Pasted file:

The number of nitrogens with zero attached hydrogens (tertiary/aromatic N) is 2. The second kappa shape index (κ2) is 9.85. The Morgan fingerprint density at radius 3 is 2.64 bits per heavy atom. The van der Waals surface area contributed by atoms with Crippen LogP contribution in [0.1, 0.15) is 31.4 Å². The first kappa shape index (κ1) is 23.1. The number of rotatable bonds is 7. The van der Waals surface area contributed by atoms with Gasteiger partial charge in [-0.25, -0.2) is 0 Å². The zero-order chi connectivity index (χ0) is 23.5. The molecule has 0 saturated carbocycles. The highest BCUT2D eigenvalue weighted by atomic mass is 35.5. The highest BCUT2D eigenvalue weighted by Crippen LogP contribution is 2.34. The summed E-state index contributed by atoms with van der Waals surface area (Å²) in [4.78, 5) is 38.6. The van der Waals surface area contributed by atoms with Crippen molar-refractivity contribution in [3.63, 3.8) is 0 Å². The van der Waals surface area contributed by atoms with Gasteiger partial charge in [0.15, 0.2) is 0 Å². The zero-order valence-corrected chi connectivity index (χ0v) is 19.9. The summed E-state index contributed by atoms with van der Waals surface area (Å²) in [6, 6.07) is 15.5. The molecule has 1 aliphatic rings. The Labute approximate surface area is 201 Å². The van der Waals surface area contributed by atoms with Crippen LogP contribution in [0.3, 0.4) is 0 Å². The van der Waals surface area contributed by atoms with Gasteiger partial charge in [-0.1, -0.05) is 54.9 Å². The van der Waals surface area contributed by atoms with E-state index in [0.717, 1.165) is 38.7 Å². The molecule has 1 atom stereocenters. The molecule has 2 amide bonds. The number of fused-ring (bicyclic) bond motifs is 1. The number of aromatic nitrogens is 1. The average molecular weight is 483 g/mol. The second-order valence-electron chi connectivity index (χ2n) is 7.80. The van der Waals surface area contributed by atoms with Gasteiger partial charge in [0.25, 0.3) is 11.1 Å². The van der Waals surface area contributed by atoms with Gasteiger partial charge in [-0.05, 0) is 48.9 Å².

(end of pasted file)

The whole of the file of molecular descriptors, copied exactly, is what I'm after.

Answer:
The number of nitrogens with zero attached hydrogens (tertiary/aromatic N) is 2. The second kappa shape index (κ2) is 9.85. The Morgan fingerprint density at radius 3 is 2.64 bits per heavy atom. The van der Waals surface area contributed by atoms with Crippen LogP contribution in [0.1, 0.15) is 31.4 Å². The first kappa shape index (κ1) is 23.1. The number of rotatable bonds is 7. The van der Waals surface area contributed by atoms with Gasteiger partial charge in [-0.25, -0.2) is 0 Å². The zero-order chi connectivity index (χ0) is 23.5. The molecule has 0 saturated carbocycles. The highest BCUT2D eigenvalue weighted by atomic mass is 35.5. The highest BCUT2D eigenvalue weighted by Crippen LogP contribution is 2.34. The summed E-state index contributed by atoms with van der Waals surface area (Å²) in [4.78, 5) is 38.6. The van der Waals surface area contributed by atoms with Crippen molar-refractivity contribution in [3.63, 3.8) is 0 Å². The van der Waals surface area contributed by atoms with Gasteiger partial charge in [0.15, 0.2) is 0 Å². The zero-order valence-corrected chi connectivity index (χ0v) is 19.9. The summed E-state index contributed by atoms with van der Waals surface area (Å²) in [6, 6.07) is 15.5. The molecule has 1 aliphatic rings. The Labute approximate surface area is 201 Å². The van der Waals surface area contributed by atoms with Crippen LogP contribution in [0.3, 0.4) is 0 Å². The van der Waals surface area contributed by atoms with Gasteiger partial charge in [-0.1, -0.05) is 54.9 Å². The van der Waals surface area contributed by atoms with E-state index in [0.717, 1.165) is 38.7 Å². The molecule has 1 atom stereocenters. The molecule has 2 amide bonds. The number of fused-ring (bicyclic) bond motifs is 1. The number of aromatic nitrogens is 1. The average molecular weight is 483 g/mol. The second-order valence-electron chi connectivity index (χ2n) is 7.80. The van der Waals surface area contributed by atoms with Gasteiger partial charge in [0.25, 0.3) is 11.1 Å². The van der Waals surface area contributed by atoms with Gasteiger partial charge in [-0.05, 0) is 48.9 Å².